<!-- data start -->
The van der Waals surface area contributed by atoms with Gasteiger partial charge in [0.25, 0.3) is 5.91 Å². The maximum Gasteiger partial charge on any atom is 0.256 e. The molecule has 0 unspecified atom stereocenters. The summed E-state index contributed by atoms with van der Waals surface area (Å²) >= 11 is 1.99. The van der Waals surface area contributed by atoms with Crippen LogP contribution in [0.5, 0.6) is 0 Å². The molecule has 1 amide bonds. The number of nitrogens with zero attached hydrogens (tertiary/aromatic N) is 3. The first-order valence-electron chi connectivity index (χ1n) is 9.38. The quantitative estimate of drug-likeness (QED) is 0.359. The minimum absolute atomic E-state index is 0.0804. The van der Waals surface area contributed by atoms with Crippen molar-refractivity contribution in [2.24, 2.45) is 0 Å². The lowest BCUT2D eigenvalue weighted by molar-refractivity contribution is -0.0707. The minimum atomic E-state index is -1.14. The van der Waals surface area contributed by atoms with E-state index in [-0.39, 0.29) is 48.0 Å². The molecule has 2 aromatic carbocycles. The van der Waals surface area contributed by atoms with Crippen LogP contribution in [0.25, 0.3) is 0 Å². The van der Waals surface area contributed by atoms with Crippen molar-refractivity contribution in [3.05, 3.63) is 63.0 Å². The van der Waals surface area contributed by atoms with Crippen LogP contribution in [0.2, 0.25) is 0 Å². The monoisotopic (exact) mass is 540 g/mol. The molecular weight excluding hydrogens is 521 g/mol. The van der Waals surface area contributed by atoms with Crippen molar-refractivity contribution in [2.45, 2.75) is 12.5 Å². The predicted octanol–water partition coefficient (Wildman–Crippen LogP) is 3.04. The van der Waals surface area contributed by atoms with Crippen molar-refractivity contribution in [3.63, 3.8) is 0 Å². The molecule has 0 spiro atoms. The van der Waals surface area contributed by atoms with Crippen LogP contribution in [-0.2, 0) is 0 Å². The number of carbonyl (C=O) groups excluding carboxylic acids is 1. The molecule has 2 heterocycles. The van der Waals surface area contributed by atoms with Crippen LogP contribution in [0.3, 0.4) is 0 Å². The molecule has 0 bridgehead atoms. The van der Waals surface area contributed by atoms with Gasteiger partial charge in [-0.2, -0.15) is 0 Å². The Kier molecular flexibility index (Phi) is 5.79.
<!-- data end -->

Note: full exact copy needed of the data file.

The van der Waals surface area contributed by atoms with Gasteiger partial charge in [0.25, 0.3) is 5.91 Å². The maximum Gasteiger partial charge on any atom is 0.256 e. The molecule has 0 unspecified atom stereocenters. The summed E-state index contributed by atoms with van der Waals surface area (Å²) >= 11 is 1.99. The van der Waals surface area contributed by atoms with Crippen LogP contribution in [0.5, 0.6) is 0 Å². The molecule has 1 amide bonds. The number of nitrogens with zero attached hydrogens (tertiary/aromatic N) is 3. The first-order valence-electron chi connectivity index (χ1n) is 9.38. The quantitative estimate of drug-likeness (QED) is 0.359. The minimum absolute atomic E-state index is 0.0804. The van der Waals surface area contributed by atoms with Crippen molar-refractivity contribution in [2.24, 2.45) is 0 Å². The lowest BCUT2D eigenvalue weighted by molar-refractivity contribution is -0.0707. The minimum atomic E-state index is -1.14. The van der Waals surface area contributed by atoms with E-state index in [-0.39, 0.29) is 48.0 Å². The molecule has 2 aromatic carbocycles. The van der Waals surface area contributed by atoms with Crippen LogP contribution in [0.25, 0.3) is 0 Å². The van der Waals surface area contributed by atoms with Crippen molar-refractivity contribution in [3.05, 3.63) is 63.0 Å². The van der Waals surface area contributed by atoms with Crippen LogP contribution in [0.2, 0.25) is 0 Å². The monoisotopic (exact) mass is 540 g/mol. The molecular weight excluding hydrogens is 521 g/mol. The van der Waals surface area contributed by atoms with Crippen molar-refractivity contribution in [2.45, 2.75) is 12.5 Å². The predicted octanol–water partition coefficient (Wildman–Crippen LogP) is 3.04. The van der Waals surface area contributed by atoms with Crippen molar-refractivity contribution in [3.63, 3.8) is 0 Å². The molecule has 0 spiro atoms. The van der Waals surface area contributed by atoms with Crippen LogP contribution in [-0.2, 0) is 0 Å². The number of carbonyl (C=O) groups excluding carboxylic acids is 1. The molecule has 2 heterocycles. The van der Waals surface area contributed by atoms with Crippen LogP contribution in [0.3, 0.4) is 0 Å². The molecule has 0 bridgehead atoms. The van der Waals surface area contributed by atoms with Gasteiger partial charge in [-0.2, -0.15) is 0 Å². The Kier molecular flexibility index (Phi) is 5.79.